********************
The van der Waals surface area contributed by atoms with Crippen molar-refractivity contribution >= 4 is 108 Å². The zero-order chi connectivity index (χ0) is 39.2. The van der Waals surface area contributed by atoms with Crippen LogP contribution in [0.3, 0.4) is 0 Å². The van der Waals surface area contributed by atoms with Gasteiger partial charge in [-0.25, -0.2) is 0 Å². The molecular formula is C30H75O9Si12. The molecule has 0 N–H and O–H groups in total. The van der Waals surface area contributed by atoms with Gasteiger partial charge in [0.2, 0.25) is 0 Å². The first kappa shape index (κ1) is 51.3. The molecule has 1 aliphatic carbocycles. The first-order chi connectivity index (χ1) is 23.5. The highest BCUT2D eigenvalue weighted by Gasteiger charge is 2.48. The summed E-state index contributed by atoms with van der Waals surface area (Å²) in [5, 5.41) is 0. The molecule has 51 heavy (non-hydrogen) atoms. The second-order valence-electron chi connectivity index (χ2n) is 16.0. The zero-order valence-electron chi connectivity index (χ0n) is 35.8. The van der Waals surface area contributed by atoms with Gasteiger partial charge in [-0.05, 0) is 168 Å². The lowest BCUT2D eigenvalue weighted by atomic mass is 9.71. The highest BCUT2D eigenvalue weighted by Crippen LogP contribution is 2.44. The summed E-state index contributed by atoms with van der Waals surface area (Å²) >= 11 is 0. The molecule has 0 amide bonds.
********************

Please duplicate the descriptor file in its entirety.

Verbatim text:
The van der Waals surface area contributed by atoms with Crippen molar-refractivity contribution >= 4 is 108 Å². The zero-order chi connectivity index (χ0) is 39.2. The van der Waals surface area contributed by atoms with Crippen LogP contribution in [0.3, 0.4) is 0 Å². The van der Waals surface area contributed by atoms with Gasteiger partial charge in [-0.25, -0.2) is 0 Å². The molecular formula is C30H75O9Si12. The molecule has 0 N–H and O–H groups in total. The van der Waals surface area contributed by atoms with Gasteiger partial charge in [0.2, 0.25) is 0 Å². The first kappa shape index (κ1) is 51.3. The molecule has 1 aliphatic carbocycles. The first-order chi connectivity index (χ1) is 23.5. The highest BCUT2D eigenvalue weighted by Gasteiger charge is 2.48. The summed E-state index contributed by atoms with van der Waals surface area (Å²) in [5, 5.41) is 0. The molecule has 51 heavy (non-hydrogen) atoms. The second-order valence-electron chi connectivity index (χ2n) is 16.0. The zero-order valence-electron chi connectivity index (χ0n) is 35.8. The van der Waals surface area contributed by atoms with Gasteiger partial charge in [-0.05, 0) is 168 Å². The lowest BCUT2D eigenvalue weighted by atomic mass is 9.71. The highest BCUT2D eigenvalue weighted by Crippen LogP contribution is 2.44. The summed E-state index contributed by atoms with van der Waals surface area (Å²) >= 11 is 0. The molecule has 0 amide bonds.